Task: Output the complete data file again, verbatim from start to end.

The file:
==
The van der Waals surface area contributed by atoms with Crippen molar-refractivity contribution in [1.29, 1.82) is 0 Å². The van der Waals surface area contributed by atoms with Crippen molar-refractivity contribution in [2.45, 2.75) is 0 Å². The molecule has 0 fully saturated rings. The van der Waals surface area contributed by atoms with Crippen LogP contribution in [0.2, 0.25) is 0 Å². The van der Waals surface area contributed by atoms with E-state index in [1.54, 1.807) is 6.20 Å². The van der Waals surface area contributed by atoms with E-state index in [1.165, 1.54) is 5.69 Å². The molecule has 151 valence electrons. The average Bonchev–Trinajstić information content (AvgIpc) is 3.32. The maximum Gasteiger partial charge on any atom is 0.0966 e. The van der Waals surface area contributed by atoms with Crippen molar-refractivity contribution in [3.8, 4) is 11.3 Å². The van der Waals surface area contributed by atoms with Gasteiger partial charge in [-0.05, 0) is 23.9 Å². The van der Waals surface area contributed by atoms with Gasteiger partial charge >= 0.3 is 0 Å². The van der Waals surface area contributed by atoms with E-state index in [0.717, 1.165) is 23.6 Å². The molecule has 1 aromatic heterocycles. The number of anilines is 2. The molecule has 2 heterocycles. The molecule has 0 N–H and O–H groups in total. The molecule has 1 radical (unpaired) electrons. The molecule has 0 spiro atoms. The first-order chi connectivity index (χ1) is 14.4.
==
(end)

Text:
The van der Waals surface area contributed by atoms with Crippen molar-refractivity contribution in [1.29, 1.82) is 0 Å². The van der Waals surface area contributed by atoms with Crippen molar-refractivity contribution in [2.45, 2.75) is 0 Å². The molecule has 0 fully saturated rings. The van der Waals surface area contributed by atoms with Crippen LogP contribution in [0.2, 0.25) is 0 Å². The van der Waals surface area contributed by atoms with E-state index in [1.54, 1.807) is 6.20 Å². The van der Waals surface area contributed by atoms with E-state index in [1.165, 1.54) is 5.69 Å². The molecule has 151 valence electrons. The average Bonchev–Trinajstić information content (AvgIpc) is 3.32. The maximum Gasteiger partial charge on any atom is 0.0966 e. The van der Waals surface area contributed by atoms with Crippen molar-refractivity contribution in [3.8, 4) is 11.3 Å². The van der Waals surface area contributed by atoms with Gasteiger partial charge in [-0.05, 0) is 23.9 Å². The van der Waals surface area contributed by atoms with Gasteiger partial charge >= 0.3 is 0 Å². The van der Waals surface area contributed by atoms with E-state index in [0.717, 1.165) is 23.6 Å². The molecule has 1 aromatic heterocycles. The number of anilines is 2. The molecule has 2 heterocycles. The molecule has 0 N–H and O–H groups in total. The molecule has 1 radical (unpaired) electrons. The molecule has 0 spiro atoms. The first-order chi connectivity index (χ1) is 14.4.